Lorne Perry has contributed a series of articles about Depression, War and Recovery in St.Lambert in the 30's and 40's.
Radio was a prime form of home entertainment. We had a big old Stromberg-Carlson console radio, really a fancy piece of furniture with some radio parts inside. Sometimes we could pick up short wave broadcasts from around the world, and a few strong US AM stations late at night. Mother had a small radio in the kitchen which was always on when the kids came roaring in from play at 5 PM to listen to Superman, Dick Tracy, Mr. Keene, tracer of lost persons (which we changed about to read Mr. Trace, keener than most persons), and Jack Armstrong, the all-American Boy. My mother listened to the Happy Gang on CBC at lunchtime, but we had to leave for school before it was finished.
In the afternoon from three to four there were four 15-minute soap operas; “Life can be beautiful”, “Dr. Brent, Call Surgery”, “Ma Perkins” and “Pepper Young's family”. Whenever I was home from school with a cold, for which ailment I seemed to have a great attraction, I listened to these with my mother. They were pretty low key. Both parents enjoyed some of the evening programs such as Fibber McGee and Molly, Jack Benny, Amos & Andy, Lum and Abner (“Jottem Down Store & Library, Abner Peabody doin' the talkin'”).
We also had a big old wind-up Victrola that played 78 rpm records. My Mom liked waltzes, classics and Harry Lauder, a Scottish balladeer. Part of her Scots heritage I guess. My dad liked military marches. I can still play some of those old records from beginning to end in my head.
Education. My first school experience was attending Mrs. Welch's private kindergarten. I started when I was four, almost five, and I think there were about a dozen kids from the general area. I continued there two years until I was eligible for Grade 1. My mid-November birth date had put me back almost a year, but I was pretty shy, and two years of kindergarten was probably good for me. A private kindergarten was the only thing at the time, but three years later my brother (Brian) began school in the first kindergarten under the St.Lambert School Board.
Mrs. Welch was an early-retired teacher recently off the boat from England. Her conservative English methods, songs and poems were outdated even then but we students didn't know the difference. My only complaint was that I never got to play the triangle in rhythm band. This problem was rectified on my 70th birthday when my daughters gave me a shiny chrome triangle as one of my presents. The school, in the Welch home, was located right near the station and the trains starting up often interfered temporarily with serious education.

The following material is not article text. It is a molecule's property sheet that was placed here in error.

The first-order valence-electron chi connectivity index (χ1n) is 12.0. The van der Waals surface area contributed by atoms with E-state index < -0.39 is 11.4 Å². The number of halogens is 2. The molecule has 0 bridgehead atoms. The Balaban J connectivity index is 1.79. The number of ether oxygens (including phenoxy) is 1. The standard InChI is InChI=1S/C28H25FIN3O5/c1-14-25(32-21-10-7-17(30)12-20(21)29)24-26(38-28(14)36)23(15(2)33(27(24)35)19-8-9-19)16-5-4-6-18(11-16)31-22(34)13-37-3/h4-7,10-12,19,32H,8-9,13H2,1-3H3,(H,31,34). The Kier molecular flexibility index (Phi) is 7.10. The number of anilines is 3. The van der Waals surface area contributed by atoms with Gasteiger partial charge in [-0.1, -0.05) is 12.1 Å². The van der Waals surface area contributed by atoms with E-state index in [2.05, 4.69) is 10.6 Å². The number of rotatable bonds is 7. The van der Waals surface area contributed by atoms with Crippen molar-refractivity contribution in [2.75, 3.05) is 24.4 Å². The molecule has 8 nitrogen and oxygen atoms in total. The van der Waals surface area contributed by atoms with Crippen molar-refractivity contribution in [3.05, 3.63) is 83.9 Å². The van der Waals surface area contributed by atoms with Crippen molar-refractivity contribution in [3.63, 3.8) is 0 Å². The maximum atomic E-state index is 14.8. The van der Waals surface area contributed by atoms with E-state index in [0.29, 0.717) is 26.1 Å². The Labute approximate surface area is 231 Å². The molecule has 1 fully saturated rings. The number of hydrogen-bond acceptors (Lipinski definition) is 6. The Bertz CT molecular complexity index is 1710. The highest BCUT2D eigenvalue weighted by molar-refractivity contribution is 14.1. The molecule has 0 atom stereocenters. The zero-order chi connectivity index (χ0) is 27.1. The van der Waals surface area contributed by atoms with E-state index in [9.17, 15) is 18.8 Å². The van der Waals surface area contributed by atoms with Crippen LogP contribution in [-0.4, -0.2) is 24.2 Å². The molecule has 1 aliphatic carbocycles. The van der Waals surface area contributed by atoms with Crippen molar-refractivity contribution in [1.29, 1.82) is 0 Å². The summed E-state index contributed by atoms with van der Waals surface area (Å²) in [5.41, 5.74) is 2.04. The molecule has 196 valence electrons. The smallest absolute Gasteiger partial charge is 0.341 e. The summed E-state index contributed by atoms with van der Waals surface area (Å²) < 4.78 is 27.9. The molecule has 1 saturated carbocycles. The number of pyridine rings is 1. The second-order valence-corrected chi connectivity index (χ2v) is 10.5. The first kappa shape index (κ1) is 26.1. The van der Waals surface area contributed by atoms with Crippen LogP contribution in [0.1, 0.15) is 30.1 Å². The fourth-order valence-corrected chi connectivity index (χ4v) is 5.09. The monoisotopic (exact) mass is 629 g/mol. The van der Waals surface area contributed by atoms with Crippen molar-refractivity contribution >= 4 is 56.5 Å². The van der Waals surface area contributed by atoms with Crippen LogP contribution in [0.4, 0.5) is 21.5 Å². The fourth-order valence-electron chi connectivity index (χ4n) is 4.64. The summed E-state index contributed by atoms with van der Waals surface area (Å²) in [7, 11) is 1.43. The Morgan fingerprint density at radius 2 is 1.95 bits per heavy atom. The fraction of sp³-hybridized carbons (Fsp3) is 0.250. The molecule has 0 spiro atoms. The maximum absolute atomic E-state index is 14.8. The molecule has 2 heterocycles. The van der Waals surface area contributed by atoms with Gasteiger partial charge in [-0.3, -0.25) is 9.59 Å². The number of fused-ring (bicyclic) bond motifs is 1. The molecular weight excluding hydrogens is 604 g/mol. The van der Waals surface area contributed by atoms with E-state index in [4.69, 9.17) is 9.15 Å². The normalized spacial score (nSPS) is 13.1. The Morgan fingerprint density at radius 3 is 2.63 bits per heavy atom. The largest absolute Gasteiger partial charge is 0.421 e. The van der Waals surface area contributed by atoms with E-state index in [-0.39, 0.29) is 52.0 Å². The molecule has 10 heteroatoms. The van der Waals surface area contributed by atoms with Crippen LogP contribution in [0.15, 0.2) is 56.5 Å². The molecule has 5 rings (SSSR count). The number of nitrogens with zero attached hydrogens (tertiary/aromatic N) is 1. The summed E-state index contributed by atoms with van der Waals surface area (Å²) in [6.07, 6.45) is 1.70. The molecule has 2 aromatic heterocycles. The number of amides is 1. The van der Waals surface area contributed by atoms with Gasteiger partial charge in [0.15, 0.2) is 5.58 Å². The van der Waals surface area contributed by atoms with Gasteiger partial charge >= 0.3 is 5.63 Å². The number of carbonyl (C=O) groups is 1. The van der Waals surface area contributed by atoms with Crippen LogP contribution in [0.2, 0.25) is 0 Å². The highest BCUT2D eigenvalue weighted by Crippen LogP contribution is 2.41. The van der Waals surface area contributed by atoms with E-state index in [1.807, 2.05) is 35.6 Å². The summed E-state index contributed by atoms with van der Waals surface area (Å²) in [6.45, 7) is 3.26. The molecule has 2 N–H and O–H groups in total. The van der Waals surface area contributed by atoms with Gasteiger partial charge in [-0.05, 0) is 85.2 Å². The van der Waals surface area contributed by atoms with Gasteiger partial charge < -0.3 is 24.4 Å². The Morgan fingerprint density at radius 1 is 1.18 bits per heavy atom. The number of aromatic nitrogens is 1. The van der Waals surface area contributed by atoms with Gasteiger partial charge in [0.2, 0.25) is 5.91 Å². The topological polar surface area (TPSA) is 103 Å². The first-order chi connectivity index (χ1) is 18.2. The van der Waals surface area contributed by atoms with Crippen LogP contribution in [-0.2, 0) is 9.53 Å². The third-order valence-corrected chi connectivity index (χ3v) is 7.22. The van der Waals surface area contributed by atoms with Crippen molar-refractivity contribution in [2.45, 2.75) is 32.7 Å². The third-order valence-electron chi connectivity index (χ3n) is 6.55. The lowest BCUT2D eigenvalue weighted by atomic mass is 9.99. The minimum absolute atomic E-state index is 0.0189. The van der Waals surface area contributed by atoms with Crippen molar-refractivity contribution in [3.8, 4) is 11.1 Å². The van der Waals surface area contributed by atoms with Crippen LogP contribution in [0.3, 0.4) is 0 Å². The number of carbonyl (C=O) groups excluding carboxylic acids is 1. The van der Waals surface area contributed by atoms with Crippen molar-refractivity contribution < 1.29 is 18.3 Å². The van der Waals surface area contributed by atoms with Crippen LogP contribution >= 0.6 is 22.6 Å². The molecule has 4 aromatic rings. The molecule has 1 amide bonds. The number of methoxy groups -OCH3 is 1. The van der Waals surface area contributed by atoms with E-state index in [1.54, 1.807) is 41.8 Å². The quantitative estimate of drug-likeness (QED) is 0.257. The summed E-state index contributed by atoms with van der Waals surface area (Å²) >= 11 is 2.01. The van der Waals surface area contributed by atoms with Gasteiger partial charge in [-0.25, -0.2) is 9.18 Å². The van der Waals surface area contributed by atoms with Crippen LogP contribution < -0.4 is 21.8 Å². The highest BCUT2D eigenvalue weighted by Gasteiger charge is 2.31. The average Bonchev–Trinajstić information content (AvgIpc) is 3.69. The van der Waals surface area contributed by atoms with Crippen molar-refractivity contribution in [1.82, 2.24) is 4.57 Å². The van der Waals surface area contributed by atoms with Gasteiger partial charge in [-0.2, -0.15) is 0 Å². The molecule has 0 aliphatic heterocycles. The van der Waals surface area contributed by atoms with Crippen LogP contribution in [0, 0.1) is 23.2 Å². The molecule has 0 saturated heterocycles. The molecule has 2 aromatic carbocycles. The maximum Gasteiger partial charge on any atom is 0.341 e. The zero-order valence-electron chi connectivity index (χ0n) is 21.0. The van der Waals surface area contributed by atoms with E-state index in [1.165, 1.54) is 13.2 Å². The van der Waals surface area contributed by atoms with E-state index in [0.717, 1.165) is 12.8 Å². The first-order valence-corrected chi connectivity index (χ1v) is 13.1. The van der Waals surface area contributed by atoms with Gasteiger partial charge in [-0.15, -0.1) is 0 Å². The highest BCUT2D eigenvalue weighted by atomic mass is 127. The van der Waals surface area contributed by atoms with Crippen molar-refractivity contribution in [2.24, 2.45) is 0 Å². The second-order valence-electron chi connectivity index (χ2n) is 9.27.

Real school in September 1938 began with a ten-minute stroll to Victoria Park School. We soon figured out that the shortest route was through back yards and across a tennis court. The school had just two classrooms above two gyms, accommodating grades 1 through 4. Miss Pollock handled the two lower grades with aplomb, while Miss Gallant looked after the other two. There was an identical feeder school on the other side of town.
Reading began in grade 1 with the aid of a giant Dick, Jane, Sally and Spot book that hung from hooks at the top of the blackboard. “Dick, See Dick. See Dick Run. Run Dick, Run”. We learned by the phonetic method and it seemed to work. Once I could read a little bit, my favourite book was Plum to Plum Jam, the story about taking plums from the orchard, through the whole transport and manufacturing process, to the kitchen table. I liked the orderly sequence of events leading to a familiar end product. I still have a book from that era that my parents gave me, “The book of splendid trains”. With that title, it had to be from England!
Up until about 1942 we used to get children's papers from England weekly. “Tiny Tots” and “Tiger Tim's”. They featured comics and stories. To conserve paper they were combined as the war produced scarcity, and then we stopped getting them as demand for military transport grew.
By the time I graduated to grade three, Miss Elsie McIvor was in charge, and she was a lady who took a real interest in getting me out of my extreme shyness. She encouraged my keen interest in drawing, named me as editor-in-chief of the class newspaper and otherwise had me participating beyond my inclination. The newspaper was hand drawn and written with a stylus on masters that were then reproduced on an early flatbed “jelly board” one sheet at a time. The ink was kind of purple and the printing became fainter as the press run ran on. But we had a newspaper with sports column, joke page, class news, nature column and a poem by a student. Everyone got to take a copy home.
I was given the job of decorating the frieze along the top part of the blackboard with transportation objects (trains, planes, ships, automobiles, trucks). It was a special privilege to use coloured chalk for this monumental, if transitory, work of art. Certainly WW2 fighter planes figured amongst the aircraft portrayed.
Miss Phyllis Powell arrived twice a week for gym classes. She was the first person I knew with a hearing aid. When demonstrating exercises she made clearly audible grunting noises, which I guess she didn't hear.
Field trips were not part of the scene, but we did go outside in the spring for art classes, drawing what we saw around us; the school, a tree, a flower, etc.
Several of my early fellow students stayed with me right through to high school, and one in my Grade 1 class became my employee at CN in the 80's, Keith Nelson Strike.